John Downing: 'Appointment of Ursula von der Leyen as EC president good for Brexit, but keeps pressure on our tax rates'
Irish Commissioner Phil Hogan concedes that he never previously met his new boss. The first woman head of the EU Brussels executive, Ursula von der Leyen, had been German minister for labour, family affairs and latterly defence.
Those are all portfolios with minimal impact on key Irish EU interests such as farming, regional and social funds, and the core economic matters.
The manner of her surprise nomination by EU leaders on July 2, and the more fragmented numbers in the European Parliament, made it very hard for her to get the necessary ratification by MEPs.
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Though she did scrape the bar as she went over, with just nine votes above the required bare minimum, the 60-year-old medical doctor and mother of seven children is now ensconced in the most powerful job in the EU.
She will be in charge of a unique organisation which is far more than an administration, as it also has wide-ranging direct economic and legal powers, and its operations will have a big impact on day-to-day Irish life.
Born and educated in Brussels, and later in London, Ms Von der Leyen, like her predecessor, Jean-Claude Juncker, can move seamlessly between flawless German, French and English, and she has shown herself to be a powerful orator.
Through the past fortnight she has also shown considerable steel in pursuing the necessary parliament approval and can be expected to pursue her stated goals with equal determination after formally taking office on November 1 next for a five-year term.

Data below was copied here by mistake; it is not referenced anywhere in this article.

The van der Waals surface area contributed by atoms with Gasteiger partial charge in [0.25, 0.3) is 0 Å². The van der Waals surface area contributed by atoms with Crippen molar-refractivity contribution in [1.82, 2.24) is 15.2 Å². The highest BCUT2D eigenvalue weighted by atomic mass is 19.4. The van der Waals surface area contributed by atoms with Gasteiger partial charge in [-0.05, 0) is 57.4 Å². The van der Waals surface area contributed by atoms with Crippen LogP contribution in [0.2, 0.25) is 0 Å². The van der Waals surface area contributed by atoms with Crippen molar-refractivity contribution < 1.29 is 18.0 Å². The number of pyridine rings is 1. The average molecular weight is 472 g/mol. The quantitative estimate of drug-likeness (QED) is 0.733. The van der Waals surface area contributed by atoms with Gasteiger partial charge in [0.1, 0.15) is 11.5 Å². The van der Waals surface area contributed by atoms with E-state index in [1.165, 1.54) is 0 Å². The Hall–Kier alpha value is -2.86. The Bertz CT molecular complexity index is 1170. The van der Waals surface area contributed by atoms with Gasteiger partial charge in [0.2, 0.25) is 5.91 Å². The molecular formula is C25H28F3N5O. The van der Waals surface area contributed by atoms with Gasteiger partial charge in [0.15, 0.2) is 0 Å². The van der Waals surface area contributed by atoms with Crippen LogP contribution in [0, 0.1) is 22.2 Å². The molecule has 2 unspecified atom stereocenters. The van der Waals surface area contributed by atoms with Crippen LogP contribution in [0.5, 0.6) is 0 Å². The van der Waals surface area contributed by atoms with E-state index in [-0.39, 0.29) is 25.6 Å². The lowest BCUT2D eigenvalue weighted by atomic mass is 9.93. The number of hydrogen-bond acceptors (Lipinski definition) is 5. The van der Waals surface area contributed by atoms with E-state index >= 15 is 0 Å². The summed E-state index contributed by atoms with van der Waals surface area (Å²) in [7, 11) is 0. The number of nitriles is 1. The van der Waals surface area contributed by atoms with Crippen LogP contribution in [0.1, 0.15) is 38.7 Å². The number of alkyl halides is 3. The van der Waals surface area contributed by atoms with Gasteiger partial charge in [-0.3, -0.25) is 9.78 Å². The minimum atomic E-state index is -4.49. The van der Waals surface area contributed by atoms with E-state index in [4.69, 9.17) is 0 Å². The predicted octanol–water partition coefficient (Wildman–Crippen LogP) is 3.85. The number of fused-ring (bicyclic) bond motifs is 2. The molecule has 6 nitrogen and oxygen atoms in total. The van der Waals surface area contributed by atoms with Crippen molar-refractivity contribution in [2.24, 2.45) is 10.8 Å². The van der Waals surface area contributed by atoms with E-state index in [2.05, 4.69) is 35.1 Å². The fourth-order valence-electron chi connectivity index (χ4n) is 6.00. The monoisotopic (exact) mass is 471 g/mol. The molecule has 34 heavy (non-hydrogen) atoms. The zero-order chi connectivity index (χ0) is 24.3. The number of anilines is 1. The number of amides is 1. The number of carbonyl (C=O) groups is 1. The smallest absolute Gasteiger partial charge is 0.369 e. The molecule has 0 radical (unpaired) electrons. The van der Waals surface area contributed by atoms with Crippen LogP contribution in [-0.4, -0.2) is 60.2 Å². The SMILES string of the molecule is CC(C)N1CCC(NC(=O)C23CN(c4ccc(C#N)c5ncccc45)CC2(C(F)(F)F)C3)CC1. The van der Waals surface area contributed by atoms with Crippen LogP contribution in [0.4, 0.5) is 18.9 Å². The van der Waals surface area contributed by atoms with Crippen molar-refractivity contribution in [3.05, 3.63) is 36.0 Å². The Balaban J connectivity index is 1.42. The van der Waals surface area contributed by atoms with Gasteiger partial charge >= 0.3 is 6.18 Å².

Ms Von der Leyen has outlined a wide-ranging draft programme of aims for her term in office. These include ambitious targets for tackling climate change; a revisiting of the vexed issue of migration; a tough stance on the rule of law in former Eastern Bloc states; eurozone economic and monetary reforms; and a more developed EU foreign policy.
But Irish officials and politicians will focus more closely on what she had to say about Brexit - which was largely good news. They will also look at her comments on EU tax policy - which were less than good news.
More immediately, there is her aim of achieving 50:50 gender parity in her 27-member commission. Ireland has not complied with her request to nominate both a man and a woman, a common practice in Nordic countries for many jobs, and is relying on the experience and skills of the renominated Hogan to land a significant portfolio to maintain Irish EU influence.
In that regard, the abrupt departure of the most senior commission official, Martin Selmayr - to honour the unwritten code that a German could not hold the two key Brussels posts - is less helpful to Ireland's portfolio lobbying effort. Some officials would have hoped Selmayr could have stayed until the autumn.
Back with Brexit, the Irish good news has been her unequivocal endorsement of the EU-UK draft divorce deal done on November 25 last, insisting it cannot be reopened. She has been equally strong on the need to keep the Irish Border backstop. And her suggestion that she could countenance another extension beyond the October 31 deadline is also a positive - though the belligerent stance of the two candidates to lead the UK government is very discouraging.
In one sense, not much has changed. Taxation remains a member state competence and any change requires unanimous approval. But that also means the moral pressure on Ireland over its low company tax rates, and the administration of that regime, will continue apace - without a powerful ally as the UK quits the EU.
But it is clear Ms Von der Leyen's confirmation is welcome for Ireland. Just five "stray" votes could have begun a summer of confusion as Brexit enters its crucial phase.
Now there will be continuity in EU leadership, facing a new UK prime minister, who will certainly be Boris Johnson.